Self-publishing a poetry book may seem like a daunting task since poetry has a much smaller reader-base than any other forms of writing, but don’t let that discourage you. Famous poets like Walt Whitman—with his book, Leaves of Grass—started their poetry journey by self-publishing and self-marketing. We’re living in an era when poetry is once more being widely consumed, when a reader-base can be created through various social media platforms.
If you’re looking to compile your poetry into a book by yourself for publication, here is a list of 6 things for you to know before you begin:
01. Decide on the Number of Poems
Take all those poems you scribbled in the dead of night and choose the ones you love the most. A poetry book should typically contain 30 to 100 poems in total, following a particular order or flow. If you don’t already have enough poems—and if you’re too lazy to keep writing—try developing a writing routine. Pick a random word to use as your inspiration, or go through poetry writing prompts.
Remember, not all of the poetry you write has to end up in the book—some of it can even serve as a draft to create something better.
02. Find a Theme or Connecting Thread Between your Poems
Poetry books are not like novels. The poems don’t necessarily have to tell a story or be in sequential order of events. But there has to be some connection between your poems if you’re to hook your reader into it.
Your book could follow a certain theme, like love, war, grief, empowerment—which are the most popular themes in poetry books. Or they could be connected by style or poetic form, or simply any connecting thread that helps organize your poetry book.
03. Choose the Format
Choosing the format of your poetry book can determine its success. If you’re unsure whether your book will be a success, and if you’re unwilling to drain all your resources on it without knowing for certain, you can publish your poems in the form of a chapbook in order to determine how successful it will be.
A chapbook is essentially a “sample”—an indication of the poet’s skills—in the publishing world, and is published before a full-length poetry collection. For instance, Columbian-American poet, Melissa Lozado-Oliva, initially published a chapbook “Peluda” which gave her the opportunity to find recognition within the poetry community and gauge her success as a poet before she went on to publish a full-length collection of her poems.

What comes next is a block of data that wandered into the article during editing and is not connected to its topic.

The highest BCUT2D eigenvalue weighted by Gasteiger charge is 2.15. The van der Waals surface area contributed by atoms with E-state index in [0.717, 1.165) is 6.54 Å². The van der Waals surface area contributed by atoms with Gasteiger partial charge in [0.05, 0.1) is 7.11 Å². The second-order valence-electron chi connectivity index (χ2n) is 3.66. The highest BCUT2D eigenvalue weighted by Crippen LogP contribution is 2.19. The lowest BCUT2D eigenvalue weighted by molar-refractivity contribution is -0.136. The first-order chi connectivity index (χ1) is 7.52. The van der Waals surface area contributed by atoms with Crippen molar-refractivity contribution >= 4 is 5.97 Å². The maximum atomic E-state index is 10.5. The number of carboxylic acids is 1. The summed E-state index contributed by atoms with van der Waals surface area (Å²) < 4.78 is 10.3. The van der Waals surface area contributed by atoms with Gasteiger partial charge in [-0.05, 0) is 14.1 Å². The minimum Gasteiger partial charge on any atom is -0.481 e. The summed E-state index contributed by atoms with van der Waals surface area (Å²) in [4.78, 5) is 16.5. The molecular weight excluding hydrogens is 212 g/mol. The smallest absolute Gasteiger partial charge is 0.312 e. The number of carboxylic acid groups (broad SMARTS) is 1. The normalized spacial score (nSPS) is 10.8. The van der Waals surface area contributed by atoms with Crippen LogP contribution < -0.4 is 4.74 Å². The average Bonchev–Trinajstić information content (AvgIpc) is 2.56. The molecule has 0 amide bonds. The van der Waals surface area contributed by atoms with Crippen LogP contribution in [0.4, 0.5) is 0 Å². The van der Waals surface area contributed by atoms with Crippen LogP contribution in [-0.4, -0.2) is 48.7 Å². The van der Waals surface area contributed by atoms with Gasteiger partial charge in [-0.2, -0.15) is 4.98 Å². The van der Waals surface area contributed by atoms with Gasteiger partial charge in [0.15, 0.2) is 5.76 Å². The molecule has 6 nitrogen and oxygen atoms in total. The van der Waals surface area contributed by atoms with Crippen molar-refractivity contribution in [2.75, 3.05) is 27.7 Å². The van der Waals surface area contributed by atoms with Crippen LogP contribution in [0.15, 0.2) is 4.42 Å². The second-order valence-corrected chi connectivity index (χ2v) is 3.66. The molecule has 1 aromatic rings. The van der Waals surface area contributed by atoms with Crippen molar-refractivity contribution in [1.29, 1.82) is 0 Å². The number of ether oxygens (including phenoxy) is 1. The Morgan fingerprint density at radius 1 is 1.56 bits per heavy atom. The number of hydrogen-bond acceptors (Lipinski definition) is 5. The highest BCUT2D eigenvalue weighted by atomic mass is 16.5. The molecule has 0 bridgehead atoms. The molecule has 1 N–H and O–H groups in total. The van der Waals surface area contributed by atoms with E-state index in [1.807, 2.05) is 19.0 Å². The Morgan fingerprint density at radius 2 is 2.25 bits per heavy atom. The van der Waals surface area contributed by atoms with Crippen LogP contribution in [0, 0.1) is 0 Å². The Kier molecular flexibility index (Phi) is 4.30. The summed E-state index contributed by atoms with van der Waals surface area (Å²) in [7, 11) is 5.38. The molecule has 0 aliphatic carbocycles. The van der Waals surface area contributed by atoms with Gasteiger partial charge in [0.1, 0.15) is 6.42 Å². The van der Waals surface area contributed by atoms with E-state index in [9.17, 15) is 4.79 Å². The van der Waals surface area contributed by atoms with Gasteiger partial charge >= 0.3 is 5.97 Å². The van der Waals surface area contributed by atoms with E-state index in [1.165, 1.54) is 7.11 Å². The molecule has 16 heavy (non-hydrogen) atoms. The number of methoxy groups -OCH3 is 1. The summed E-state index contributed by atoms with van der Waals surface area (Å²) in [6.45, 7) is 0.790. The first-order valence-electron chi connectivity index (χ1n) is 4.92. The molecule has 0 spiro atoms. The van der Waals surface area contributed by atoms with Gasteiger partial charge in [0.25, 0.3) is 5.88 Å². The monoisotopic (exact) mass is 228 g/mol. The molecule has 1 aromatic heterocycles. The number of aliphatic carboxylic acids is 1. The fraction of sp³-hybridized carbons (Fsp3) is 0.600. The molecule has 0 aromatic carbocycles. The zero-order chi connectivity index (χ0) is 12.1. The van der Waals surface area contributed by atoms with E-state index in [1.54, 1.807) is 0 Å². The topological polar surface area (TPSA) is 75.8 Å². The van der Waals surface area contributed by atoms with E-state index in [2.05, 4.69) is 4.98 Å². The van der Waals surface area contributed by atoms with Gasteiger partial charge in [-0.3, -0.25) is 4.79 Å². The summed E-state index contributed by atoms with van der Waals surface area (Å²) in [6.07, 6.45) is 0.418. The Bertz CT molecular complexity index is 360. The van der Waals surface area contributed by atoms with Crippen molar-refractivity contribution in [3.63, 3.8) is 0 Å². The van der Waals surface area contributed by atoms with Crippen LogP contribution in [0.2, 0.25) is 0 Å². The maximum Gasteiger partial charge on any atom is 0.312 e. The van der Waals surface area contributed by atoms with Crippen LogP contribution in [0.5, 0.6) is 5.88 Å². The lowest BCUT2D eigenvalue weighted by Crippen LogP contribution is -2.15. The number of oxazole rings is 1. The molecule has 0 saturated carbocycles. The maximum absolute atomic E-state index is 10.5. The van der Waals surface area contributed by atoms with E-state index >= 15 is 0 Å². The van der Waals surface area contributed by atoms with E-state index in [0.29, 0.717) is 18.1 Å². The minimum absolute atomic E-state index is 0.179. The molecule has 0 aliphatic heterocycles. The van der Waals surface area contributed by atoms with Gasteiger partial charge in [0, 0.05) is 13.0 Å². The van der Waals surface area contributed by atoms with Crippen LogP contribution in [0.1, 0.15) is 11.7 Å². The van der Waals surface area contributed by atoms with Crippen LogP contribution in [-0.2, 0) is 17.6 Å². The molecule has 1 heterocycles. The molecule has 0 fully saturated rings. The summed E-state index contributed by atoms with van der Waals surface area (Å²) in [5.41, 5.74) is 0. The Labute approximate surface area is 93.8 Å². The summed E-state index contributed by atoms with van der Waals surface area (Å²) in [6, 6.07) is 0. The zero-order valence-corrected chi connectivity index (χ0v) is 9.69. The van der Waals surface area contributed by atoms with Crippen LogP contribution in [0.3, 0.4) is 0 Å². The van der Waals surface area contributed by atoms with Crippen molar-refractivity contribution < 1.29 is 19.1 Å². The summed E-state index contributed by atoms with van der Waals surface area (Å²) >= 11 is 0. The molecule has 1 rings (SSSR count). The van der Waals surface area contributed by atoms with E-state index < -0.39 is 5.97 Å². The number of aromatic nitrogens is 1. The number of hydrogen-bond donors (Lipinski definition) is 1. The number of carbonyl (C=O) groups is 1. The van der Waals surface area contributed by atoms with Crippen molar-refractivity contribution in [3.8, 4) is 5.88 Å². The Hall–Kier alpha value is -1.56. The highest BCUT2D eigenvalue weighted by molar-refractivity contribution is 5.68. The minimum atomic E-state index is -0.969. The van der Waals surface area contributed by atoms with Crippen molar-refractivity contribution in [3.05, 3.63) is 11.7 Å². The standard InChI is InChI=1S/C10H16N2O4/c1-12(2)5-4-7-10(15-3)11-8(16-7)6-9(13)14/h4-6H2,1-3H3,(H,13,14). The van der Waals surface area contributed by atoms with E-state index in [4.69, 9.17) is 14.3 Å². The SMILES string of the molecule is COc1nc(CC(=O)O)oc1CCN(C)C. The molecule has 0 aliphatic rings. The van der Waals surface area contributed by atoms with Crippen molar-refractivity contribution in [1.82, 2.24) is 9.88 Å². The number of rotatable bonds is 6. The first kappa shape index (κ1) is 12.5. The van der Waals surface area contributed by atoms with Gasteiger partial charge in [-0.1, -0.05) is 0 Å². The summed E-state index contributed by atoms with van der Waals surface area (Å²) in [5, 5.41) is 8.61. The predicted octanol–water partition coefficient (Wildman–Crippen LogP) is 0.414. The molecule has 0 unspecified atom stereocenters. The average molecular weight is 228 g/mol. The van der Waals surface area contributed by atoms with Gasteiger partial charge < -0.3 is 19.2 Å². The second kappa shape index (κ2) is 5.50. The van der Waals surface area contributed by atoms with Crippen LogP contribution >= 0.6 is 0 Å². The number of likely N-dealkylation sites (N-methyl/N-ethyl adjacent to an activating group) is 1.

04. Edit Your Manuscript
Editing in poetry doesn’t end with grammar and sentence structure and getting the flow of your poem perfect. It also refers to the appearance of your poems.
Set a specific margin for your pages such that there is plenty of white space around your poem. This white space not only improves how your poem looks upon the page, but also gives readers space to think and form their own opinion about what you’re writing.
Make sure there is only one poem per page. The choice of capitalizing the first word in every line is entirely yours—poets like Rupi Kaur don’t abide by traditional grammar rules when writing poetry or prose.
05. Find a Book Designer (or Do It Yourself)
The most difficult part about self-publishing is finding the right people to do the designing of your book covers and book-related posts. But, if you have an eye for design (even if you lack experience to use the advanced designing tools like Adobe Photoshop), you can resort to designing your own covers.
In our article, 4 Sites to Design Your Own Stunning Book Ads In, you will find a comparison between 4 different websites that are created with the intention of aiding nonprofessionals in the field of designing.
05. Find a Book Designer (or Do It Yourself)
When you decide to go with self-publishing instead of traditional publishing, the marketing and promoting aspects of your book also becomes your own responsibility. Therefore, the easiest way to get your book out into the world is by first building a significant following, composed of people who will genuinely be interested in your poetry.
Social media has made this task extremely convenient for indie authors. The article, How to Build An Authentic Fanbase in Our Virtual World, gives a comprehensive, step-by-step guide on how to create your own following before publishing your book.
Sharika Hafeez is a nerd, and she’s proud of it. Growing up, she fell in love with books and writing, and is currently following her undergraduate degree (for some mysterious reasons) in Physics. She likes procrastinating by watching the stars with a steaming cup of tea, composing poetry in her head.